Hong Kong Biennale
Project Exhibited at the Hong Kong & Shenzhen Bi-City Biennale of Urbanism / Architecture 2007/2008 Exhibitor: Eymen Homsi
Team: Cai Ying Yi bell, Lau Hing Ching, Lee Shuk Nga Rachel, Cheng Ka Yi Jennifer, Chu Lai Nga Eureka, Kung Yik Ho Alvin
Hong Kong’s urban space is compressed to a point of maximum density, minimal voids, exaggerated verticality. The old Walled City of Kowloon, before it was demolished in the 1990’s, was an emblematic example of this kind of extreme compression. And yet, despite its incredible density (33,000 people on 6.5 acres) and myriad social problems, despite the absence of natural light and fresh air, it seems that its inhabitants had a well developed sense of community and a strong attachment to their city. This is in marked contrast to the fragmented communities in today’s high-rise towers where inhabitants are cut off from each other floor by floor. This experimental revisit attempts to combine density with natural light.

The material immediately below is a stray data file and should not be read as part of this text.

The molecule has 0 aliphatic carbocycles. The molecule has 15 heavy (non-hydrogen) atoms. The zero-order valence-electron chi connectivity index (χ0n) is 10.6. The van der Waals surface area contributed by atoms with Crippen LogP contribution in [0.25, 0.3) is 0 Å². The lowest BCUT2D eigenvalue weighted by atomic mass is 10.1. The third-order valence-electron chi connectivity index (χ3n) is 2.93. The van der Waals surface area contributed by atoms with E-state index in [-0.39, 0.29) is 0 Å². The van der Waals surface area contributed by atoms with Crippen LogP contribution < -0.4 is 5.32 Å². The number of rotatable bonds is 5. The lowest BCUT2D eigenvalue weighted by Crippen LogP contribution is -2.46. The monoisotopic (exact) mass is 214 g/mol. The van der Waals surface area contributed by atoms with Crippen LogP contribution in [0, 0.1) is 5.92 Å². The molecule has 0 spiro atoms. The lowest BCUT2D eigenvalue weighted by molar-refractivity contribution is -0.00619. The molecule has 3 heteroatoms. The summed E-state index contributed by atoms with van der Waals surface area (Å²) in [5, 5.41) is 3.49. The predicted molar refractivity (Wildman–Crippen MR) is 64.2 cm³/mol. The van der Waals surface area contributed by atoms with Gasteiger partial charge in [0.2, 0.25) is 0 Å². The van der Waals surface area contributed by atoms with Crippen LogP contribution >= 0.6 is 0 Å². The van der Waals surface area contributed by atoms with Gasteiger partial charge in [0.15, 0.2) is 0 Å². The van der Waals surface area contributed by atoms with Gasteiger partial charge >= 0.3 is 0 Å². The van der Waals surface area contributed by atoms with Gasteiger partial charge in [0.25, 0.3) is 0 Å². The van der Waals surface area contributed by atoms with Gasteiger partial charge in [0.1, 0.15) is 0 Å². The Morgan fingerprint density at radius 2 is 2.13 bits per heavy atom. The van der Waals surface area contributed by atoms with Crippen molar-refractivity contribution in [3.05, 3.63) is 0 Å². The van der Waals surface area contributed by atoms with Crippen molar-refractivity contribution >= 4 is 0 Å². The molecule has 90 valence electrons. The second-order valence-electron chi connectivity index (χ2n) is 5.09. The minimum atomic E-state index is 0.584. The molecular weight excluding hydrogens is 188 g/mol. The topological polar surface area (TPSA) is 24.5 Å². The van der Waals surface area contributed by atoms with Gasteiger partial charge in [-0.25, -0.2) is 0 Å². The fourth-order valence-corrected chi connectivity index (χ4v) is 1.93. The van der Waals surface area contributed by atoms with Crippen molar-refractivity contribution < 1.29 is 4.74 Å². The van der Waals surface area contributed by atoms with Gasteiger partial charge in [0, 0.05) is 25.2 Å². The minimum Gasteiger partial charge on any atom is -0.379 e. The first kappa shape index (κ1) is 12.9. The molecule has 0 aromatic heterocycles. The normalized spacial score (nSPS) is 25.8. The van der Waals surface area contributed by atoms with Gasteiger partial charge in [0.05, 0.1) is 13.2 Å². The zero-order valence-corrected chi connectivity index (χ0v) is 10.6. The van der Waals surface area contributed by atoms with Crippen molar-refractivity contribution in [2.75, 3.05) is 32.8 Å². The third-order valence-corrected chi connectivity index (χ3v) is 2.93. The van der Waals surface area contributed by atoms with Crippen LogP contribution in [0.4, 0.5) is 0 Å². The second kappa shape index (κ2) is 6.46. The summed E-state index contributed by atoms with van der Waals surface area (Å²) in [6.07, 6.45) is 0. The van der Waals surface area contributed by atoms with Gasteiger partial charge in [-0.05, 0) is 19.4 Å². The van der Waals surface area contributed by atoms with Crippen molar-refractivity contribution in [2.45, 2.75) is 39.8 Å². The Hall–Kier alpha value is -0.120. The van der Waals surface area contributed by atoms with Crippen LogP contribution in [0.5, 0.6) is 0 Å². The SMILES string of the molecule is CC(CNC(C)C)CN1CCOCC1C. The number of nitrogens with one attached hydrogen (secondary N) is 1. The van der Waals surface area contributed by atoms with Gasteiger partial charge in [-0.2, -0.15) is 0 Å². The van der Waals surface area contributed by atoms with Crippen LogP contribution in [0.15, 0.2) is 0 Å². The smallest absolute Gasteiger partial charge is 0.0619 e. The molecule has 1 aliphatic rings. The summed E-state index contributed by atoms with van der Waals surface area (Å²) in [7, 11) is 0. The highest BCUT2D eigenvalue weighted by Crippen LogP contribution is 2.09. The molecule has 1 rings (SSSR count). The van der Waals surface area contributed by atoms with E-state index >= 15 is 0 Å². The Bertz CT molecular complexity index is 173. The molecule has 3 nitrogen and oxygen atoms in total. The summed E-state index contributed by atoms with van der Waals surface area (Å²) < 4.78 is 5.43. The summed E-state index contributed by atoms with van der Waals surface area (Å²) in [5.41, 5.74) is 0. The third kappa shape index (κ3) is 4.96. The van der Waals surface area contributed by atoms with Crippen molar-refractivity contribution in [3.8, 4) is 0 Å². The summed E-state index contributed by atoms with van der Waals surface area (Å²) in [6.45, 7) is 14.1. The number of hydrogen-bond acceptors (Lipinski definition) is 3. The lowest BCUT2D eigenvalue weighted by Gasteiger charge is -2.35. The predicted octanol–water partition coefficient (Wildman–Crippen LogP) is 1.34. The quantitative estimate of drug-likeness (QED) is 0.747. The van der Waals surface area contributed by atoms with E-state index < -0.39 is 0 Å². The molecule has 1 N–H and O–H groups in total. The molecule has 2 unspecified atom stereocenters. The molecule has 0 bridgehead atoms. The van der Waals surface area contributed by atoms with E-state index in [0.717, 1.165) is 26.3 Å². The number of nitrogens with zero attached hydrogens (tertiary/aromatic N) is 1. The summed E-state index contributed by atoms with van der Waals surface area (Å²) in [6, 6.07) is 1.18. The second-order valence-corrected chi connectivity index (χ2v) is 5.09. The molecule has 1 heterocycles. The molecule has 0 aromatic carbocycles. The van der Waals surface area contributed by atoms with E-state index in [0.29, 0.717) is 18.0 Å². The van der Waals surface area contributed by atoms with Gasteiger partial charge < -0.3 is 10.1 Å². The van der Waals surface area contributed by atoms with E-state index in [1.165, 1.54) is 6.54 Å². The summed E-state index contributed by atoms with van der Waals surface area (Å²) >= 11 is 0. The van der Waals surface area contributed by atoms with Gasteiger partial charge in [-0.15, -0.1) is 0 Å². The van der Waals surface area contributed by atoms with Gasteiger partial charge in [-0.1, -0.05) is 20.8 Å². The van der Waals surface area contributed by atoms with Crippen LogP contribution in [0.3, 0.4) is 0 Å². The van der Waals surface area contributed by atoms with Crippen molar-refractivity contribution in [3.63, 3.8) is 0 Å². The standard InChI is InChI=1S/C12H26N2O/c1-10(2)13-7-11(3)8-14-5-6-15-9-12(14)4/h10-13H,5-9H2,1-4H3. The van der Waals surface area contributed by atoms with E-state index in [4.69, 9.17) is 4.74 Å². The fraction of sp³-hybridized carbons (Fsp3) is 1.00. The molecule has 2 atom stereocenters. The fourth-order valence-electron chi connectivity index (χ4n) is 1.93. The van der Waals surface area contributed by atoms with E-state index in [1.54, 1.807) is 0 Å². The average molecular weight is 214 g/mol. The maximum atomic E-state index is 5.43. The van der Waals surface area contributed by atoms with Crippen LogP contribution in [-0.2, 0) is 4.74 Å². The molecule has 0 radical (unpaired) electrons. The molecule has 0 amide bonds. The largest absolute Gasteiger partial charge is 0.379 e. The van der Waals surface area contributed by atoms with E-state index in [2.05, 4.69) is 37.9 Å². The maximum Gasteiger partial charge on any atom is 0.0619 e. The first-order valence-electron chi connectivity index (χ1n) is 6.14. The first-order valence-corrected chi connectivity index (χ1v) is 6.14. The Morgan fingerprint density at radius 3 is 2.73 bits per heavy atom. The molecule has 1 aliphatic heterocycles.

The project is placed on the emblematic site of the Walled City. It consists of an arrangement of round-courtyard forms whose overall density approximates that of present day Hong Kong. The modules distantly evoke the round-houses of Fujian, but here stacked and stratified for urban scale and density. Devices are employed to ease the compression: communal roof gardens for light and air; raised volumes for ground continuity and transparency; separate pedestrian levels for sensible scale. The overall agglomeration produces multiple internal courtyards and an equal number of in-between public spaces. The effect is of village modules colliding, deforming, and compressing in competition for space. Yet they compete while maintaining individual identities, internal intimacy, and height and shape distinctions.